Q&A with Bell & Bain’s Derek Kenney

Bell & Bain logoFounded in 1831, Bell & Bain is one of the oldest established printing companies still in existence in the UK. From their two Scottish production facilities they service over 600 clients, printing major publications for the likes of The Open University, Cambridge University Press and Oxford University Press.

Derek Kenney is the Sales Director Designate at Bell & Bain and has worked virtually all his working life in the print industry. He graciously took time out of his busy day to answer some questions for us about his role, the printing business and his advice for anyone considering a career in area.

Who is Bell & Bain and what do they do? 

Bell & Bain are one the oldest and largest independent dedicated book & journal printers and binders in the UK. With a staff of 105 and an annual turnover of £12.5 million. We manufacture the highest quality books and journals (magazines), about 10.5 million of them per year! These can be full colour, mono, pantones, litho or digitally printed, paperback or hardback, all done in house.

As a technology and investment driven company, Bell & Bain have been pioneers in cutting edge techniques and systems to ensure we offer highest quality of product, superfast turnaround times, offering value and value added solutions and services to our clients.

What kind of projects does Bell & Bain work on?

We deal with most of the major publishing houses and institutions within the UK and beyond, producing a wide range of publications covering every type of subject matter and genre imaginable which in itself is exceptionally interesting and exciting.

Some of the projects have quite a long timeline from conception to print and Bell & Bain get involved in many stages, be it book design, sizes, text/cover material, binding methods and of course costs as well as production slots and turnaround times.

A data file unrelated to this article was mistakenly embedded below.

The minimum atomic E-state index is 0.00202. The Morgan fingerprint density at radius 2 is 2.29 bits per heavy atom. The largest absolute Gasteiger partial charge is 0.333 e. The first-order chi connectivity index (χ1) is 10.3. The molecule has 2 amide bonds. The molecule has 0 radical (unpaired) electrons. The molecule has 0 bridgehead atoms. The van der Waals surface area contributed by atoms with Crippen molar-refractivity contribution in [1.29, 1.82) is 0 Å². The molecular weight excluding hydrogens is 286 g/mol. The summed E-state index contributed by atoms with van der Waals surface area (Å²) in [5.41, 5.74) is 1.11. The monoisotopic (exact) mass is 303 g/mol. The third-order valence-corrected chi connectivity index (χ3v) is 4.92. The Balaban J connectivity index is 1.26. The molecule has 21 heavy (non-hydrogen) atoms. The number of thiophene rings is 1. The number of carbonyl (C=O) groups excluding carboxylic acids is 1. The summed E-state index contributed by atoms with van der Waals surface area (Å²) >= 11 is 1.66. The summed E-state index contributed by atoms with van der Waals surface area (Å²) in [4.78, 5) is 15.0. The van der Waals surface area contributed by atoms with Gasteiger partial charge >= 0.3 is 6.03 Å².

I have to say that regardless if the project is a full academic syllabus or a high profile “best seller” or a self-publication we understand how important that project / title is to the publisher, author and end user and we give all projects the highest level of care and interaction with our clients. We want to exceed their very high expectations!

What is your average day as Sales Director Designate?

Wow! Is there an average day? The very fortunate aspect of my role is that it is very varied dealing with most aspects of our business be it structural, technical or sales/marketing related. That said the focus is always on the business side; are we achieving our standards and targets, is there enough business coming in, are our clients happy and informed, are we efficient/effective, what is our next investment, what can we do to be better, is the bottom line holding up etc. However, my greatest time is spent face to face with our clients. Then you really get to know and understand them and their needs. This helps create true, lasting and beneficial partnerships in my opinion.

On other days I will ask Alistair (one of our eager and talented Sales Executives) to make me a coffee and then I will pass on some kind words of wisdom…. what could be better than that!

You worked for Heidelberg for 17 years before moving to Bell & Bain. What are the biggest differences between your roles?

I worked for Heidelberg for 17 years looking after Scotland and the North of England before leaving to work for Bell & Bain. There are of course some major differences, one is a major worldwide corporation and one is what I term a “large” small business so there are of course many differences, the most prevalent being the value of the individual sales. Heidelberg was literally seven figures and Bell & Bain is in on average the thousands. There are benefits to working for large companies in the experience you get, the strength and depth of the support, the training, the professionalism and of course the opportunities. However, large companies can sometimes come across as faceless, non – caring and, at worst, arrogant(!) to their clients.